JAKARTA, July 15 (Compass Direct News) – Members of several Muslim organizations joined a demonstration on June 27 to protest construction of a Huria Kristen Batak Protestant (HKBP) church building in Plaju, outside of Palembang, capital of South Sumatra Province.

The South Sumatra Muslim Forum (FUI Sumsel) organized the demonstration. Carrying a copy of a mayoral decree dated May 2009 ordering a halt to construction, the protestors gathered outside the building site, listened to speeches and then destroyed a bridge leading to it before demanding that the government ban the building project.

A spokesman from FUI Sumsel who goes by the single name of Umar, said the group objected on grounds that the church had not secured permission from the local Interfaith Harmony Forum nor a building permit; both are required by a Joint Ministerial Decree regulating the establishment of places of worship.

Umar claimed there were few Christians in the area and questioned the need for a church building.

The chairman of South Sumatra’s Interfaith Harmony Forum, who goes by the single name of Syairozi, confirmed that his group had not given permission for HKBP to construct a church building in the area and said such permission was necessary before a building permit could be issued.

The deputy mayor of Palembang, Haji Rom Herton, issued the May decree ordering a halt to construction because of incomplete documentation.

Confronting Bureaucracy

Church members had originally planned to hold a worship service and lay the cornerstone of their new building on June 7.

HKBP Plaju, which first met in 1961, currently worships along with two other congregations in a building owned by the government oil company Pertamina. Several years ago HKBP purchased a 1,370-square meter plot in Palembang, but due to local opposition they were unable to obtain a building permit.

In January, church member Hadi Suroyo donated another 1,500-square meter plot of land to the church, and the congregation drew up plans for a building. A building committee chaired by Saut Tumpal Marpaung then applied to the mayor of Palembang for permission to build a house of worship, but the mayor asked them to approach the governor of South Sumatra.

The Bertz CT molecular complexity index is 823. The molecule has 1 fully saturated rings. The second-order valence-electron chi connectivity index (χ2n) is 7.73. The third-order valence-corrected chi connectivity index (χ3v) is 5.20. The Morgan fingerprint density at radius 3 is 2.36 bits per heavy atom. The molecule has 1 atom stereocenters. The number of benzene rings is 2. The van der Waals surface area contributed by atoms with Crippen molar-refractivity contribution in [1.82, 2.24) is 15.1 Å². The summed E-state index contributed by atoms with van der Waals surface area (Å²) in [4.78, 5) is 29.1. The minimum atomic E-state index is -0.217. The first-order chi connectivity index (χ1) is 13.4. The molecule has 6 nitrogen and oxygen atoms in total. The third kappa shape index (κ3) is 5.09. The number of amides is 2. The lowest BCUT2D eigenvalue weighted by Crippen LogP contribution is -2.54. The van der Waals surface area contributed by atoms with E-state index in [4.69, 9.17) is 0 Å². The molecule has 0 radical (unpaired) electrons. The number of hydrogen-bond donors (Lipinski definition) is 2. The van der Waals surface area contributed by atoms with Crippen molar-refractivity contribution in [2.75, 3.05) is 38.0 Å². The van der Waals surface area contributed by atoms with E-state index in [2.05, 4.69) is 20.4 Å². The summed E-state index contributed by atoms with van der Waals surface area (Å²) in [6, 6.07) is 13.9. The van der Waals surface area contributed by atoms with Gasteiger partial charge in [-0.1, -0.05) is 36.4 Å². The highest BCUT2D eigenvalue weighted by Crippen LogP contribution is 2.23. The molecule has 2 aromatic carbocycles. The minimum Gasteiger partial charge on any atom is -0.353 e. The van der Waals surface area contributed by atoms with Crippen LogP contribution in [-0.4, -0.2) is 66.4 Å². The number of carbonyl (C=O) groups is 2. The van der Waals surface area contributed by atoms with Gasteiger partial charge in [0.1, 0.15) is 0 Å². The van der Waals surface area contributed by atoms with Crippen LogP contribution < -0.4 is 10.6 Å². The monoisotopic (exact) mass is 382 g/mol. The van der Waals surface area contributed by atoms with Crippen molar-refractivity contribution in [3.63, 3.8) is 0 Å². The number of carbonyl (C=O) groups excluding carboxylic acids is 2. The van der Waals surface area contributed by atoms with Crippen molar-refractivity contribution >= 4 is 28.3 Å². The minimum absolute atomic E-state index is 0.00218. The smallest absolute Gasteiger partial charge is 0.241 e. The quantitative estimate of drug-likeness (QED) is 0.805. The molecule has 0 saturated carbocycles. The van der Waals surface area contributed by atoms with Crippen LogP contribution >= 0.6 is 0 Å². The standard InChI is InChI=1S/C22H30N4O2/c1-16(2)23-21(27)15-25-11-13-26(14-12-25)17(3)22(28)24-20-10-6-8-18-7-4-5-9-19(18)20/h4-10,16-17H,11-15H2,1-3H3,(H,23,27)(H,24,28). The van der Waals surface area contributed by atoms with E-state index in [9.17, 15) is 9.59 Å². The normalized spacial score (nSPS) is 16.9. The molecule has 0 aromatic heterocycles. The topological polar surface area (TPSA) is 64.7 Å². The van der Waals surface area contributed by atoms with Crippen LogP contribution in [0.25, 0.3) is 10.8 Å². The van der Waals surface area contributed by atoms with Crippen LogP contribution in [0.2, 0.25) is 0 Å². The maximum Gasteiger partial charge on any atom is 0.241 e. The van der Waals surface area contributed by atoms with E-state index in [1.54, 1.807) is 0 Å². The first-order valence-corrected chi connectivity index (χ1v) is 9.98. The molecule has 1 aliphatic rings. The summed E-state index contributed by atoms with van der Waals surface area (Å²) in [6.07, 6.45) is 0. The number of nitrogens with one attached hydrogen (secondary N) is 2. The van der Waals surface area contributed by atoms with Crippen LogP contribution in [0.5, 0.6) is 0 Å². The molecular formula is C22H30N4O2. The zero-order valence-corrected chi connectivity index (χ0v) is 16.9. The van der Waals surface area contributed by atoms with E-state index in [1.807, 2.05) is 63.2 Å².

On Feb. 10 a delegation of church leaders led by the Rev. Japati Napitupulu met with Gov. Alex Noerdin, who said he had no objection to the building of the church.

Napitupulu, responding to criticism that the church pressed ahead with building plans before the application process was complete, said he felt the governor had granted permission in principle. He acknowledged, however, that the church had not “finished working through the permit process at the local level.”

As HKBP Plaju and other congregations have learned through bitter experience, applications for church permits are often fraught with difficulty in Indonesia, leaving many congregations no choice but to worship in private homes, hotels or rented conference facilities.

Such gatherings leave churches open to threats and intimidation from activist groups such as the Front Pembela Islam (Islamic Defenders Front), in recent years responsible for the closure of many unregistered churches.

Report from Compass Direct News

Hindu radicals threaten persecution; Christians start radio program


Hindu extremists in Nepal have threatened to use 1 million bombs against Christians in the country unless they stop sharing the Gospel and leave, Compass Direct reports.

The Nepal Defense Army’s statement, released shortly after the bombing of Nepal’s largest Roman Catholic church, gave “Nepal’s 1 million Christians a month’s time to stop their activities and leave the country,” reports MNN.

Most recent estimates by Voice of the Martyrs indicate that the number of Christians in the country may be closer to 500,000, or 1.89 percent of the population. These Christians are excited about significant movement toward democracy and more religious freedom in the last few years.

Ty Stakes with HCJB Global visited Nepal a month ago and said the Christians are standing firm.